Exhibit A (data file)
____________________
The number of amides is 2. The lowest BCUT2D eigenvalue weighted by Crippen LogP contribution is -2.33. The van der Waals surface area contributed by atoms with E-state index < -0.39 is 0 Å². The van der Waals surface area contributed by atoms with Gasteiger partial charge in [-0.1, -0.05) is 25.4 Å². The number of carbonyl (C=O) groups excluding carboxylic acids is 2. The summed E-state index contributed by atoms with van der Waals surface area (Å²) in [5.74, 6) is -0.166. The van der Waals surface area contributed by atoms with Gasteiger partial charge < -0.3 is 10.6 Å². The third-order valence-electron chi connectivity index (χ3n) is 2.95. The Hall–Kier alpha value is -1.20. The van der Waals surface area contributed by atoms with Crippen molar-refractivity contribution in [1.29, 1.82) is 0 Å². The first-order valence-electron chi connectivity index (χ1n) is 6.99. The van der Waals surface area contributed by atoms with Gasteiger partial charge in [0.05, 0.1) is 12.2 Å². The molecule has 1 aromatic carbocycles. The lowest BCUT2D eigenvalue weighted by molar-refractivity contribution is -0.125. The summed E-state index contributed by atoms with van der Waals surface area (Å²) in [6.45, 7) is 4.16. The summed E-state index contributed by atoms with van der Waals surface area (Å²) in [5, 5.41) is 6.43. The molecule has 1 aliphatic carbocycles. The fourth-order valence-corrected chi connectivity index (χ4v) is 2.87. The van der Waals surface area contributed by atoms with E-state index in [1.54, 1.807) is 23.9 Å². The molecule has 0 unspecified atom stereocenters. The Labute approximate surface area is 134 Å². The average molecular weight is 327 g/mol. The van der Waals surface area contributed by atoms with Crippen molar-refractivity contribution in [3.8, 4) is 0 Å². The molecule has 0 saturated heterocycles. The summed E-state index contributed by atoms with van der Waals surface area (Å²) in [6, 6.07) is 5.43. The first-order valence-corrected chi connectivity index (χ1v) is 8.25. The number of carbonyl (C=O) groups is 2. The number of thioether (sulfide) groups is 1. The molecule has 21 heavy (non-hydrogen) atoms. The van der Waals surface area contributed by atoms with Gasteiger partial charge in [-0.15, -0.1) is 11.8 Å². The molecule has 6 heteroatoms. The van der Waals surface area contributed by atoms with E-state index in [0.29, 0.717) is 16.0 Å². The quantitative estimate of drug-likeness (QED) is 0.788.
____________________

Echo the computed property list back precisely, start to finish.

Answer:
The number of amides is 2. The lowest BCUT2D eigenvalue weighted by Crippen LogP contribution is -2.33. The van der Waals surface area contributed by atoms with E-state index < -0.39 is 0 Å². The van der Waals surface area contributed by atoms with Gasteiger partial charge in [-0.1, -0.05) is 25.4 Å². The number of carbonyl (C=O) groups excluding carboxylic acids is 2. The summed E-state index contributed by atoms with van der Waals surface area (Å²) in [5.74, 6) is -0.166. The van der Waals surface area contributed by atoms with Gasteiger partial charge < -0.3 is 10.6 Å². The third-order valence-electron chi connectivity index (χ3n) is 2.95. The Hall–Kier alpha value is -1.20. The van der Waals surface area contributed by atoms with Crippen molar-refractivity contribution in [1.29, 1.82) is 0 Å². The first-order valence-electron chi connectivity index (χ1n) is 6.99. The van der Waals surface area contributed by atoms with Gasteiger partial charge in [0.05, 0.1) is 12.2 Å². The molecule has 1 aromatic carbocycles. The lowest BCUT2D eigenvalue weighted by molar-refractivity contribution is -0.125. The summed E-state index contributed by atoms with van der Waals surface area (Å²) in [6.45, 7) is 4.16. The summed E-state index contributed by atoms with van der Waals surface area (Å²) in [5, 5.41) is 6.43. The molecule has 1 aliphatic carbocycles. The fourth-order valence-corrected chi connectivity index (χ4v) is 2.87. The van der Waals surface area contributed by atoms with E-state index in [1.54, 1.807) is 23.9 Å². The molecule has 0 unspecified atom stereocenters. The Labute approximate surface area is 134 Å². The average molecular weight is 327 g/mol. The van der Waals surface area contributed by atoms with Crippen molar-refractivity contribution in [3.8, 4) is 0 Å². The molecule has 0 saturated heterocycles. The summed E-state index contributed by atoms with van der Waals surface area (Å²) in [6, 6.07) is 5.43. The first-order valence-corrected chi connectivity index (χ1v) is 8.25. The number of carbonyl (C=O) groups is 2. The number of thioether (sulfide) groups is 1. The molecule has 21 heavy (non-hydrogen) atoms. The van der Waals surface area contributed by atoms with Gasteiger partial charge in [-0.15, -0.1) is 11.8 Å². The molecule has 6 heteroatoms. The van der Waals surface area contributed by atoms with E-state index in [0.29, 0.717) is 16.0 Å². The quantitative estimate of drug-likeness (QED) is 0.788.